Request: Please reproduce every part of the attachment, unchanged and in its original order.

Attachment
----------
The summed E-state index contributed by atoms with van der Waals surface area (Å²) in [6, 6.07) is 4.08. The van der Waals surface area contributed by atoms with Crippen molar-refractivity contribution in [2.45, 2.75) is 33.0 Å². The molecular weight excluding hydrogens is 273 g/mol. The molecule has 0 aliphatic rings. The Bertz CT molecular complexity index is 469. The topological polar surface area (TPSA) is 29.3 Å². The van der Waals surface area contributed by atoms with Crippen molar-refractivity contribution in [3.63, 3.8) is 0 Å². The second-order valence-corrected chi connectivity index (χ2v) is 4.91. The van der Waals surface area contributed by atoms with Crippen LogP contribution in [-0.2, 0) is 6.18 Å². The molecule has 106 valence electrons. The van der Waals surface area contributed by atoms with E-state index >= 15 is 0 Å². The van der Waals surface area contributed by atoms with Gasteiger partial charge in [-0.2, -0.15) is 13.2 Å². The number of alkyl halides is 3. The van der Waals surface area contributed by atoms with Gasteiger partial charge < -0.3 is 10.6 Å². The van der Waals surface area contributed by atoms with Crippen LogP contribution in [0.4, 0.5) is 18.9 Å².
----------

The summed E-state index contributed by atoms with van der Waals surface area (Å²) in [6, 6.07) is 4.08. The van der Waals surface area contributed by atoms with Crippen molar-refractivity contribution in [2.45, 2.75) is 33.0 Å². The molecular weight excluding hydrogens is 273 g/mol. The molecule has 0 aliphatic rings. The Bertz CT molecular complexity index is 469. The topological polar surface area (TPSA) is 29.3 Å². The van der Waals surface area contributed by atoms with Crippen molar-refractivity contribution in [3.63, 3.8) is 0 Å². The second-order valence-corrected chi connectivity index (χ2v) is 4.91. The van der Waals surface area contributed by atoms with Crippen LogP contribution in [-0.2, 0) is 6.18 Å². The molecule has 106 valence electrons. The van der Waals surface area contributed by atoms with E-state index >= 15 is 0 Å². The van der Waals surface area contributed by atoms with Gasteiger partial charge in [-0.2, -0.15) is 13.2 Å². The number of alkyl halides is 3. The van der Waals surface area contributed by atoms with Gasteiger partial charge < -0.3 is 10.6 Å². The van der Waals surface area contributed by atoms with Crippen LogP contribution in [0.4, 0.5) is 18.9 Å².